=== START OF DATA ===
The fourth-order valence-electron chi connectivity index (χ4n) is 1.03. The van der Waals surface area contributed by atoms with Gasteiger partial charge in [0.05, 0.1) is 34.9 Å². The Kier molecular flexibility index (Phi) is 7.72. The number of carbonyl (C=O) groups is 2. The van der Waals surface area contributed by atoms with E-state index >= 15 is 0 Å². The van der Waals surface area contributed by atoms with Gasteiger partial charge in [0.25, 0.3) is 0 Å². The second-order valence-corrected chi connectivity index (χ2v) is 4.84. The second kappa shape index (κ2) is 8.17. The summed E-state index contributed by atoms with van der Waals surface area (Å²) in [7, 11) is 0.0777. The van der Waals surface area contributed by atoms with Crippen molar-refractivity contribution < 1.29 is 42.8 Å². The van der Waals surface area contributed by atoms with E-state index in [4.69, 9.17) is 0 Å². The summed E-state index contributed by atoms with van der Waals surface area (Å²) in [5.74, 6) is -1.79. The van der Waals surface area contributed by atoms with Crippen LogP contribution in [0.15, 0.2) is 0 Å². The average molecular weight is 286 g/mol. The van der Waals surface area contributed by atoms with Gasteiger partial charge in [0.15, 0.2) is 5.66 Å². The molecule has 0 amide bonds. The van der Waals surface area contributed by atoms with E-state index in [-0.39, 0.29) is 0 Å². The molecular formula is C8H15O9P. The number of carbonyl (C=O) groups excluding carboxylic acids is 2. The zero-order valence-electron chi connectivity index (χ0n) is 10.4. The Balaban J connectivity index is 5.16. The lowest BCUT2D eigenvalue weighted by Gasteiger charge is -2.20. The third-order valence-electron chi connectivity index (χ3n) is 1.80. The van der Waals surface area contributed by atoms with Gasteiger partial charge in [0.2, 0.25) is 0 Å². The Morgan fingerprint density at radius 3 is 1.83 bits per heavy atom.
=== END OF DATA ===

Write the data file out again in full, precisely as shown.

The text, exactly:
The fourth-order valence-electron chi connectivity index (χ4n) is 1.03. The van der Waals surface area contributed by atoms with Gasteiger partial charge in [0.05, 0.1) is 34.9 Å². The Kier molecular flexibility index (Phi) is 7.72. The number of carbonyl (C=O) groups is 2. The van der Waals surface area contributed by atoms with E-state index >= 15 is 0 Å². The van der Waals surface area contributed by atoms with Gasteiger partial charge in [0.25, 0.3) is 0 Å². The second-order valence-corrected chi connectivity index (χ2v) is 4.84. The second kappa shape index (κ2) is 8.17. The summed E-state index contributed by atoms with van der Waals surface area (Å²) in [7, 11) is 0.0777. The van der Waals surface area contributed by atoms with Crippen molar-refractivity contribution < 1.29 is 42.8 Å². The van der Waals surface area contributed by atoms with E-state index in [4.69, 9.17) is 0 Å². The summed E-state index contributed by atoms with van der Waals surface area (Å²) in [5.74, 6) is -1.79. The van der Waals surface area contributed by atoms with Crippen LogP contribution in [0.15, 0.2) is 0 Å². The average molecular weight is 286 g/mol. The van der Waals surface area contributed by atoms with Gasteiger partial charge in [0.15, 0.2) is 5.66 Å². The molecule has 0 amide bonds. The van der Waals surface area contributed by atoms with E-state index in [-0.39, 0.29) is 0 Å². The molecular formula is C8H15O9P. The number of carbonyl (C=O) groups excluding carboxylic acids is 2. The zero-order valence-electron chi connectivity index (χ0n) is 10.4. The Balaban J connectivity index is 5.16. The lowest BCUT2D eigenvalue weighted by Gasteiger charge is -2.20. The third-order valence-electron chi connectivity index (χ3n) is 1.80. The van der Waals surface area contributed by atoms with Gasteiger partial charge in [0.2, 0.25) is 0 Å². The Morgan fingerprint density at radius 3 is 1.83 bits per heavy atom.